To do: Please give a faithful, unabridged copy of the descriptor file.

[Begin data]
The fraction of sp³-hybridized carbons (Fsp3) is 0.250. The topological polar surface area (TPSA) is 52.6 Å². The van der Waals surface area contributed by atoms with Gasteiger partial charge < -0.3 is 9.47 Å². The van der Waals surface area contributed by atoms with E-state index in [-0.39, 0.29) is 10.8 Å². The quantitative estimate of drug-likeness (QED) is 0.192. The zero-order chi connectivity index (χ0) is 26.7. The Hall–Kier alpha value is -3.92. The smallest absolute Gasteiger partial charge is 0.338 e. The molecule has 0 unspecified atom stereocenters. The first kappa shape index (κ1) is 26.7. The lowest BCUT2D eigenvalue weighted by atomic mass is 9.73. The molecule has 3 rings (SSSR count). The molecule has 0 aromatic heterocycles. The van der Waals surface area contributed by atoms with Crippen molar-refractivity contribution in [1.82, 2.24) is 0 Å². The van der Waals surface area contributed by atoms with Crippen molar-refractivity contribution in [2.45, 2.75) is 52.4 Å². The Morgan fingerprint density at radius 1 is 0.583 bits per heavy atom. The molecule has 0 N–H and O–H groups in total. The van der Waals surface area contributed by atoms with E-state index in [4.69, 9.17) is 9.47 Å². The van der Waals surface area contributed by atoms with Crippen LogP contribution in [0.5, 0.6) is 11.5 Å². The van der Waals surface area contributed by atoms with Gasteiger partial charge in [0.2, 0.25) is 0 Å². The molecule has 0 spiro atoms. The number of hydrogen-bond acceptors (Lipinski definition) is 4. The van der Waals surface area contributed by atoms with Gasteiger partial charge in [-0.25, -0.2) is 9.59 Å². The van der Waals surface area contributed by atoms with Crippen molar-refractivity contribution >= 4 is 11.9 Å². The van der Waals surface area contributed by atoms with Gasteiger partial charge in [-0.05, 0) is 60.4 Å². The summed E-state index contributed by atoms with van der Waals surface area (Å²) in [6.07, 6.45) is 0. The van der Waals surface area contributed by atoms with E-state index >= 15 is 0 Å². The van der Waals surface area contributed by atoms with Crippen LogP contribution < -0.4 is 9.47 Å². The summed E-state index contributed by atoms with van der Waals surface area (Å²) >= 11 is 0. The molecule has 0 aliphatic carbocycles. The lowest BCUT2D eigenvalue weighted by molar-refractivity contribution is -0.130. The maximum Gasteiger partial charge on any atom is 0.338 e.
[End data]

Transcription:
The fraction of sp³-hybridized carbons (Fsp3) is 0.250. The topological polar surface area (TPSA) is 52.6 Å². The van der Waals surface area contributed by atoms with Gasteiger partial charge < -0.3 is 9.47 Å². The van der Waals surface area contributed by atoms with E-state index in [-0.39, 0.29) is 10.8 Å². The quantitative estimate of drug-likeness (QED) is 0.192. The zero-order chi connectivity index (χ0) is 26.7. The Hall–Kier alpha value is -3.92. The smallest absolute Gasteiger partial charge is 0.338 e. The molecule has 0 unspecified atom stereocenters. The first kappa shape index (κ1) is 26.7. The lowest BCUT2D eigenvalue weighted by atomic mass is 9.73. The molecule has 3 rings (SSSR count). The molecule has 0 aromatic heterocycles. The van der Waals surface area contributed by atoms with Crippen molar-refractivity contribution in [1.82, 2.24) is 0 Å². The van der Waals surface area contributed by atoms with Crippen molar-refractivity contribution in [2.45, 2.75) is 52.4 Å². The Morgan fingerprint density at radius 1 is 0.583 bits per heavy atom. The molecule has 0 N–H and O–H groups in total. The van der Waals surface area contributed by atoms with E-state index in [4.69, 9.17) is 9.47 Å². The van der Waals surface area contributed by atoms with Crippen LogP contribution in [0.5, 0.6) is 11.5 Å². The van der Waals surface area contributed by atoms with Gasteiger partial charge in [0.2, 0.25) is 0 Å². The molecule has 0 spiro atoms. The number of hydrogen-bond acceptors (Lipinski definition) is 4. The van der Waals surface area contributed by atoms with Gasteiger partial charge in [-0.25, -0.2) is 9.59 Å². The van der Waals surface area contributed by atoms with Crippen molar-refractivity contribution >= 4 is 11.9 Å². The van der Waals surface area contributed by atoms with Gasteiger partial charge in [-0.05, 0) is 60.4 Å². The summed E-state index contributed by atoms with van der Waals surface area (Å²) in [6.07, 6.45) is 0. The van der Waals surface area contributed by atoms with E-state index >= 15 is 0 Å². The van der Waals surface area contributed by atoms with Crippen LogP contribution < -0.4 is 9.47 Å². The summed E-state index contributed by atoms with van der Waals surface area (Å²) >= 11 is 0. The molecule has 0 aliphatic carbocycles. The lowest BCUT2D eigenvalue weighted by molar-refractivity contribution is -0.130. The maximum Gasteiger partial charge on any atom is 0.338 e.